We stand on the cusp of the National Park Service’s second century, at an intersection of retrospection and promise. It’s the perfect point from which to look back on the first 100 years of the management of the world’s greatest park system, and to examine how it can be improved moving forward into the future.
Grand Teton National Park
National Park Service officials are willing to support the removal of grizzly bears from Endangered Species list protections, but with a number of caveats. Among them are requests that the delisting plan both limits the chance that wounded bears venture back into parks and reduces the likelihood that "well-known or transboundary bears" are killed by hunters.memo_nps_review_of_gye_gb_cs_and_pr051016_1_1.pdf
With his signature President Obama on Monday signed off on legislation that makes the bison the national mammal of the United States. But that doesn't mean the icon of the National Park Service won't be hunted if it wanders out of Yellowstone National Park.
As crews improve the road, parking area, and boat launch at Deadmans Bar in Wyoming’s Grand Teton National Park, the narrow road will be closed during this year’s shoulder seasons to accommodate work that cannot be completed with traffic present.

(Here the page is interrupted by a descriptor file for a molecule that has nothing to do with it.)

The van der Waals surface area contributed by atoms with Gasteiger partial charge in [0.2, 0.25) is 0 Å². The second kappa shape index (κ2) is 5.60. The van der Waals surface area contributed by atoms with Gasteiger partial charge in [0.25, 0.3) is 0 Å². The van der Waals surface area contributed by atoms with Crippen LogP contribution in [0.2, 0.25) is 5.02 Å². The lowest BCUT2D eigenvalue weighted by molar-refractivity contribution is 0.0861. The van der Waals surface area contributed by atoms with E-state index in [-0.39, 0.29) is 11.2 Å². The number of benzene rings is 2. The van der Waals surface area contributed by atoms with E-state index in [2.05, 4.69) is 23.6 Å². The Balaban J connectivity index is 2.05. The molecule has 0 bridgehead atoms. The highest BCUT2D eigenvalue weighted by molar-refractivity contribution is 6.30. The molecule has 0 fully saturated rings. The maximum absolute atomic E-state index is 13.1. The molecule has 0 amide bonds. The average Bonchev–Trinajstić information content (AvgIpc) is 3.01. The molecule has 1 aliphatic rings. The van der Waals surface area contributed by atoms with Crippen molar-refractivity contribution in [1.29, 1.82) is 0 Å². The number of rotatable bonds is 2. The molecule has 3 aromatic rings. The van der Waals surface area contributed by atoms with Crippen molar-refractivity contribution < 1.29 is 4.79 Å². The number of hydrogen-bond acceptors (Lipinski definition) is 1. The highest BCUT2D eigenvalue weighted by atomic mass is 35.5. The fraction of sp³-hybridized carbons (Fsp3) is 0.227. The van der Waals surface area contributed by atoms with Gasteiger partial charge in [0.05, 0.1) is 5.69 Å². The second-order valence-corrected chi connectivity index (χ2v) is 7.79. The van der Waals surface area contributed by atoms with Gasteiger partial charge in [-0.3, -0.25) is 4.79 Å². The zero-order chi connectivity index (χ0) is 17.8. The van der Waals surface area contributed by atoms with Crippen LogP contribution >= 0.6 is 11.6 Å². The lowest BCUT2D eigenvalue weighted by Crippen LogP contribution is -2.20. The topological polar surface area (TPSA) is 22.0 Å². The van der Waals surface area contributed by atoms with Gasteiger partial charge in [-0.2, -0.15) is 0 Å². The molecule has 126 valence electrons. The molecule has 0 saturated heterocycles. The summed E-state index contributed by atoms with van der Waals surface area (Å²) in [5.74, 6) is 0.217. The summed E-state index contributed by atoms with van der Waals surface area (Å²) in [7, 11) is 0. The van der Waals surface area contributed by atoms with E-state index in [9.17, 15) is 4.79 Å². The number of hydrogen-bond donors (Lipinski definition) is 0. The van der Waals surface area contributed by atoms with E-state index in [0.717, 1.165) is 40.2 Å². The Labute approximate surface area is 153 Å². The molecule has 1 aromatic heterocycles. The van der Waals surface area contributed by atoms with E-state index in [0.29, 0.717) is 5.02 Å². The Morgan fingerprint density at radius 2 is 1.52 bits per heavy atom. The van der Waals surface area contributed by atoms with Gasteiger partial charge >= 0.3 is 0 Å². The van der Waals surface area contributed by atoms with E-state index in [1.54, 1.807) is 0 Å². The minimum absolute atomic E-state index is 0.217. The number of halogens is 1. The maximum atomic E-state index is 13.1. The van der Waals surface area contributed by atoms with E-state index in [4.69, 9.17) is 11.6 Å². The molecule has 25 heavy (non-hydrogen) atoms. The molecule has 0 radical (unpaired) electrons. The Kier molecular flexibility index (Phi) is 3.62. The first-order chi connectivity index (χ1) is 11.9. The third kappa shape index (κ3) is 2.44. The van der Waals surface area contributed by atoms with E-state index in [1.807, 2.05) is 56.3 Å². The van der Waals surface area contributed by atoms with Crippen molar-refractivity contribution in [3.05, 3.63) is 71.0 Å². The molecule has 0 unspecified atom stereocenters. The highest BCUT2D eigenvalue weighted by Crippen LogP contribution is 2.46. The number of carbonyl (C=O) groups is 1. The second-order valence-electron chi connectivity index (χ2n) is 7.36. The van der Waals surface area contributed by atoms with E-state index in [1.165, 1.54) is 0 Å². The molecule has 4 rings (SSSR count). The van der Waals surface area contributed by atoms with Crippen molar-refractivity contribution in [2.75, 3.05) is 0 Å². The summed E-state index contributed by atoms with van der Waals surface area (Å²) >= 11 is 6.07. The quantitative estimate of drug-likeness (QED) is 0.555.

While the U.S. Fish and Wildlife Service has proposed removing federal protections from grizzly bears in the Greater Yellowstone Ecosystem, and conservation groups have sued to prevent hunting animals like grizzlies in Grand Teton National Park if they are delisted, scientists continue to conduct research required by the Endangered Species Act.
Court Rules Fish And Wildlife Service Erred By Finding Wolverines Didn't Need Endangered Species Act Protection
A federal judge has determined the U.S. Fish and Wildlife Service erred by not fully considering climate-change impacts and genetic isolation when it decided wolverines did not need Endangered Species Act protection.
At Grand Teton National Park in Wyoming, the Teton Park Road, between the Taggart Lake Parking Area and Signal Mountain Lodge, has been plowed and is open to non-motorized recreational uses such as walking, biking, and rollerblading
Did National Park Service Overlook Court Rulings In Abdicating Wildlife Management Responsibilities At Grand Teton?
A National Park Service decision that gave Wyoming officials control over wildlife management on private and state lands within Grand Teton National Park seems to have sidestepped historic negotiations that led to today's Grand Teton National Park, as well as longstanding court rulings that have upheld the Park Service's authority to manage all wildlife within the park, even on non-federal lands.exhibit_a_-_2014-11-11_tammy_whittington_letter_to_wgfd.pdf exhibit_c_-_1950-10-04_secretary_chapman_letter_to_lester_bagley.pdf
In November 2014, in a stunning out-of-the-blue reversal of decades of settled policy, the National Park Service ceded to Wyoming authority over wildlife on approximately 2300 acres of state- and privately-owned "inholdings" within the boundaries of Grand Teton National Park.
Concerned that the proposed delisting of grizzly bears in the Greater Yellowstone Ecosystem could soon be followed by a grizzly pelt being hauled out of Grand Teton National Park in Wyoming, two conservation groups have sued the National Park Service in a bid to force the agency to take back its authority to manage wildlife on all lands within the park's boundaries.